[Theorem and definition]{#boxtitle style="color:blue;font-size:30px;"}

Of course we retrieve the standard normal distribution on $\mathbb{R}^n$
when taking $W=\mathbb{R}^n$.
From this definition-theorem, the so-called *Cochran's theorem* is an
obvious statement. More precisely, if $U \subset W$ is a linear space,
and $Z=U^\perp \cap W$ is the orthogonal complement of $U$ in $W$, then
the projection $P_UX$ of $X$ on $U$ has the standard normal distribution
on $U$, similarly the projection $P_ZX$ of $X$ on $Z$ has the standard
normal distribution on $Z$, and moreover $P_UX$ and $P_ZX$ are
independent. This is straightforward to see from the definition-theorem
of $SN(W)$, and it is also easy to see that
${\Vert P_UX\Vert}^2 \sim \chi^2_{\dim(U)}$.
The balanced ANOVA model
------------------------
The balanced ANOVA model is used to model a sample $y=(y_{ij})$ with a
tabular structure: $$
y=\begin{pmatrix}
y_{11} & \ldots & y_{1J} \\
\vdots & y_{ij} & \vdots \\
y_{I1} & \ldots & y_{IJ}
\end{pmatrix},
$$ $y_{ij}$ denoting the $j$-th measurement in group $i$. It is assumed
that the $y_{ij}$ are independent and the population mean depends on the
group index $i$. More precisely, the $y_{ij}$ are modelled by random
variables $Y_{ij} \sim_{\text{iid}} {\cal N}(\mu_i, \sigma^2)$.
So, how to write this model as $Y=\mu + \sigma G$ where
$G \sim SN(\mathbb{R}^n)$ and $\mu$ lies in a linear space
$W \subset \mathbb{R}^n$ ?
Tensor product
--------------
Here $n=IJ$ and one could consider $Y$ as the vector obtained by
stacking the $Y_{ij}$. For example if $I=2$ and $J=3$, we should write
$$Y={(Y_{11}, Y_{12}, Y_{13}, Y_{21}, Y_{22}, Y_{23})}'.$$
Actually this is not a good idea to loose the tabular structure. The
appropriate approach for writing the balanced ANOVA model involves the
*tensor product*. We keep the tabular structure of the data:
$$Y = \begin{pmatrix}
Y_{11} & Y_{12} & Y_{13} \\
Y_{21} & Y_{22} & Y_{23}
\end{pmatrix}$$ and we take
$$G \sim SN(\mathbb{R}^I\otimes\mathbb{R}^J)$$ where the *tensor poduct*
$\mathbb{R}^I\otimes\mathbb{R}^J$ of $\mathbb{R}^I$ and $\mathbb{R}^J$
is nothing but the space of matrices with $I$ rows and $J$ columns. Here
$$
\mu = \begin{pmatrix}
\mu_1 & \mu_1 & \mu_1 \\
\mu_2 & \mu_2 & \mu_2
\end{pmatrix},
$$ lies, as we will see, in a linear space
$W \subset \mathbb{R}^I\otimes\mathbb{R}^J$ which is convenient to
define with the help of the *tensor product* $x \otimes y$ of two
vectors $x \in \mathbb{R}^I$ and $y \in \mathbb{R}^J$, defined as the
element of $\mathbb{R}^I\otimes\mathbb{R}^J$ given by $$
{(x \otimes y)}_{ij}=x_iy_j.
$$ Not all vectors of $\mathbb{R}^I\otimes\mathbb{R}^J$ can be written
$x \otimes y$, but the vectors $x \otimes y$ span
$\mathbb{R}^I\otimes\mathbb{R}^J$. In consistence with this notation,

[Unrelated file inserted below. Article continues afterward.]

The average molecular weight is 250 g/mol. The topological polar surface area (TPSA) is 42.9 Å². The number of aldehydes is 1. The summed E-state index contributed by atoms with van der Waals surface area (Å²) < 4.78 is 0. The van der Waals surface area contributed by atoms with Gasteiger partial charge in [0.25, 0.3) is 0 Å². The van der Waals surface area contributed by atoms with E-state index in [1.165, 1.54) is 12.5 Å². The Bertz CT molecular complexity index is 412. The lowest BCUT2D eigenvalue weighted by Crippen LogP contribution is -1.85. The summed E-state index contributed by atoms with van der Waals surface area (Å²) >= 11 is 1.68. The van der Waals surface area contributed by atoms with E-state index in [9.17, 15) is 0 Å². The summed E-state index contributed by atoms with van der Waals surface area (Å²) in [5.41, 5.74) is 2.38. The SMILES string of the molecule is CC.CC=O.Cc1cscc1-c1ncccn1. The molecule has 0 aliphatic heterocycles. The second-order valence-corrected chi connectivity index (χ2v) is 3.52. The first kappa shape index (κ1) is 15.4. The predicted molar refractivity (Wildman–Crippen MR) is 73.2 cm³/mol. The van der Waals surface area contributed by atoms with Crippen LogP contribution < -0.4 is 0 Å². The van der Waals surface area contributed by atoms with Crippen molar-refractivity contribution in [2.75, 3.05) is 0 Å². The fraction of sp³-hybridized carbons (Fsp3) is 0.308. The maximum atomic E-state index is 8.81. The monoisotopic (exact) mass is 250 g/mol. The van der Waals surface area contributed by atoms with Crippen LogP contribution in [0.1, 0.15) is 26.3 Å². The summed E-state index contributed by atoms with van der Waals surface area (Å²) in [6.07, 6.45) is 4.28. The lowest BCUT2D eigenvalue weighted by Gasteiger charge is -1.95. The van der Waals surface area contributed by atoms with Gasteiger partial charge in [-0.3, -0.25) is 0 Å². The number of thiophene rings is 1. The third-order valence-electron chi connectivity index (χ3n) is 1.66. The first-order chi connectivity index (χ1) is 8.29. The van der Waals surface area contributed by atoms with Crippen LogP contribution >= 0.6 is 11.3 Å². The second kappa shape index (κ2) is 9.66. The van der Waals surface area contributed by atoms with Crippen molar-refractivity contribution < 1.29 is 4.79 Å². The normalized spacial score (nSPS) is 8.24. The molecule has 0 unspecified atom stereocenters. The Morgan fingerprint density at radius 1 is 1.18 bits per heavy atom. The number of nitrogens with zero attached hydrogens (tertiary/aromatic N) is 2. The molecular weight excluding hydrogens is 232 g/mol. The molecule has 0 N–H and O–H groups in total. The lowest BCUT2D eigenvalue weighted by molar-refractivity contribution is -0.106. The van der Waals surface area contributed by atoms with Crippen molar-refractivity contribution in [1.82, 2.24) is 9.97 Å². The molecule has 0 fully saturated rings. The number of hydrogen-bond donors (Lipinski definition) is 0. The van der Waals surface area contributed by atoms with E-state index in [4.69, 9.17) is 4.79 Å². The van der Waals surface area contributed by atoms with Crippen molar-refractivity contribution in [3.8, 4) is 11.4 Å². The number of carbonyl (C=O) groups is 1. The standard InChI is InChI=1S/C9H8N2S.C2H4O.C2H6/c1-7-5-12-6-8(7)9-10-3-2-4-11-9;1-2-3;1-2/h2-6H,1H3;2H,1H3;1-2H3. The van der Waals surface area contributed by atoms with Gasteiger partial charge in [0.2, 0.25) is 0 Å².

the tensor product $U \otimes V$ of two vector spaces
$U \subset \mathbb{R}^I$ and $V \subset \mathbb{R}^J$ is defined as the
vector space spanned by the vectors of the form $x \otimes y$,
$x \in U$, $y \in V$.
Then\
$$
\mu = (\mu_1, \mu_2) \otimes (1,1,1),
$$ and $\mu$ is assumed to lie in the linear space $$
W = \mathbb{R}^I \otimes [{\bf 1}_J].
$$
Moreover, there is a nice orthogonal decomposition of $W$ corresponding
to the usual other parameterization of the model:
$$\boxed{\mu_i = m + \alpha_i} \quad \text{with } \sum_{i=1}^I\alpha_i=0.$$
Indeed, writing $\mathbb{R}^I=[{\bf 1}_I] \oplus {[{\bf 1}_I]}^\perp$
yields the following decomposition of $\mu$: $$
\begin{align*}
\mu = (\mu_1, \ldots, \mu_I) \otimes {\bf 1}_J & =
\begin{pmatrix}
m & m & m \\
m & m & m
\end{pmatrix} +
\begin{pmatrix}
\alpha_1 & \alpha_1 & \alpha_1 \\
\alpha_2 & \alpha_2 & \alpha_2
\end{pmatrix} \\
& = \underset{\in \bigl([{\bf 1}_I]\otimes[{\bf 1}_J]\bigr)}{\underbrace{m({\bf 1}_I\otimes{\bf 1}_J)}} + \underset{\in \bigl([{\bf 1}_I]^{\perp}\otimes[{\bf 1}_J] \bigr)}{\underbrace{(\alpha_1,\ldots,\alpha_I)\otimes{\bf 1}_J}}
\end{align*}
$$
Least-squares estimates
-----------------------
With the theory introduced above, the least-squares estimates of $m$ and
the $\alpha_i$ are given by $\hat m({\bf 1}_I\otimes{\bf 1}_J) = P_U y$
and $\hat\alpha\otimes{\bf 1}_J = P_Zy$ where
$U = [{\bf 1}_I]\otimes[{\bf 1}_J]$ and
$Z = {[{\bf 1}_I]}^{\perp}\otimes[{\bf 1}_J] = U^\perp \cap W$, and we
also know that $\hat m$ and the $\hat\alpha_i$ are independent. The
least-squares estimates of the $\mu_i$ are given by
$\hat\mu_i=\hat m +\hat\alpha_i$. Deriving the expression of these
estimates and their distribution is left as an exercise to the reader.
As another exercise, check that $$
{\Vert P_Z \mu \Vert}^2 = J \sum_{i=1}^I {(\mu_i - \bar\mu_\bullet)}^2 =
J \sum_{i=1}^I \alpha_i^2.
$$
Let $X$ be a $\mathbb{R}^n$-valued random vector, and
$W \subset \mathbb{R}^n$ be a linear space. Say that $X$ has the
standard normal distribution on the vector space $W$, and then note
$X \sim SN(W)$, if it takes its values in $W$ and its characteristic
function is given by
$$\mathbb{E} \textrm{e}^{i\langle w, X \rangle} = \textrm{e}^{-\frac12{\Vert w \Vert}^2} \quad \text{for all } w \in W.$$
The three following assertions are equivalent (and this is easy to
prove):

1. $X \sim SN(W)$;

2. the coordinates of $X$ in some
orthonormal basis of $W$ are i.i.d. standard normal random variables;

3. the coordinates of $X$ in any orthonormal basis of $W$ are
i.i.d. standard normal random variables.